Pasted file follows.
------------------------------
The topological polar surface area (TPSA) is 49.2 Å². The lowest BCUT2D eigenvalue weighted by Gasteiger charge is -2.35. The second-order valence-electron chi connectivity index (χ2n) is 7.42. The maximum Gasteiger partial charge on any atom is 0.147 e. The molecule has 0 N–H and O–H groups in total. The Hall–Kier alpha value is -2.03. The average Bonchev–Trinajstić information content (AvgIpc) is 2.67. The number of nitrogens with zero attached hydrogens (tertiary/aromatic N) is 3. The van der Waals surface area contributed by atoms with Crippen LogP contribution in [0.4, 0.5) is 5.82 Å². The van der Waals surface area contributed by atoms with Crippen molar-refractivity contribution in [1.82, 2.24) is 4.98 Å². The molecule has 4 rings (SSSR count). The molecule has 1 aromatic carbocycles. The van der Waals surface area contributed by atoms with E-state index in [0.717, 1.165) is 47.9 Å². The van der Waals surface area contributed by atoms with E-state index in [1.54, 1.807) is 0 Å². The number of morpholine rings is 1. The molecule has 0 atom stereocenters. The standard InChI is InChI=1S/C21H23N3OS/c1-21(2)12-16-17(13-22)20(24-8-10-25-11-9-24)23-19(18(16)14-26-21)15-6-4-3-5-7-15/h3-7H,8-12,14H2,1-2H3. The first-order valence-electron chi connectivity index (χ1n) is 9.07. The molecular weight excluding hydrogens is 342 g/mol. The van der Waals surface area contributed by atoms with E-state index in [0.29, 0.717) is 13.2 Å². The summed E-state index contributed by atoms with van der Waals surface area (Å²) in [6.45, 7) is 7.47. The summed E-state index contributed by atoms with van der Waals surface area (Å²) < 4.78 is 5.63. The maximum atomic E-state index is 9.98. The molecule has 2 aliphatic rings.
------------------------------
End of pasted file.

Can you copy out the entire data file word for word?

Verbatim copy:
The topological polar surface area (TPSA) is 49.2 Å². The lowest BCUT2D eigenvalue weighted by Gasteiger charge is -2.35. The second-order valence-electron chi connectivity index (χ2n) is 7.42. The maximum Gasteiger partial charge on any atom is 0.147 e. The molecule has 0 N–H and O–H groups in total. The Hall–Kier alpha value is -2.03. The average Bonchev–Trinajstić information content (AvgIpc) is 2.67. The number of nitrogens with zero attached hydrogens (tertiary/aromatic N) is 3. The van der Waals surface area contributed by atoms with Crippen LogP contribution in [0.4, 0.5) is 5.82 Å². The van der Waals surface area contributed by atoms with Crippen molar-refractivity contribution in [1.82, 2.24) is 4.98 Å². The molecule has 4 rings (SSSR count). The molecule has 1 aromatic carbocycles. The van der Waals surface area contributed by atoms with E-state index in [0.717, 1.165) is 47.9 Å². The van der Waals surface area contributed by atoms with E-state index in [1.54, 1.807) is 0 Å². The number of morpholine rings is 1. The molecule has 0 atom stereocenters. The standard InChI is InChI=1S/C21H23N3OS/c1-21(2)12-16-17(13-22)20(24-8-10-25-11-9-24)23-19(18(16)14-26-21)15-6-4-3-5-7-15/h3-7H,8-12,14H2,1-2H3. The first-order valence-electron chi connectivity index (χ1n) is 9.07. The molecular weight excluding hydrogens is 342 g/mol. The van der Waals surface area contributed by atoms with E-state index in [0.29, 0.717) is 13.2 Å². The summed E-state index contributed by atoms with van der Waals surface area (Å²) in [6.45, 7) is 7.47. The summed E-state index contributed by atoms with van der Waals surface area (Å²) < 4.78 is 5.63. The maximum atomic E-state index is 9.98. The molecule has 2 aliphatic rings.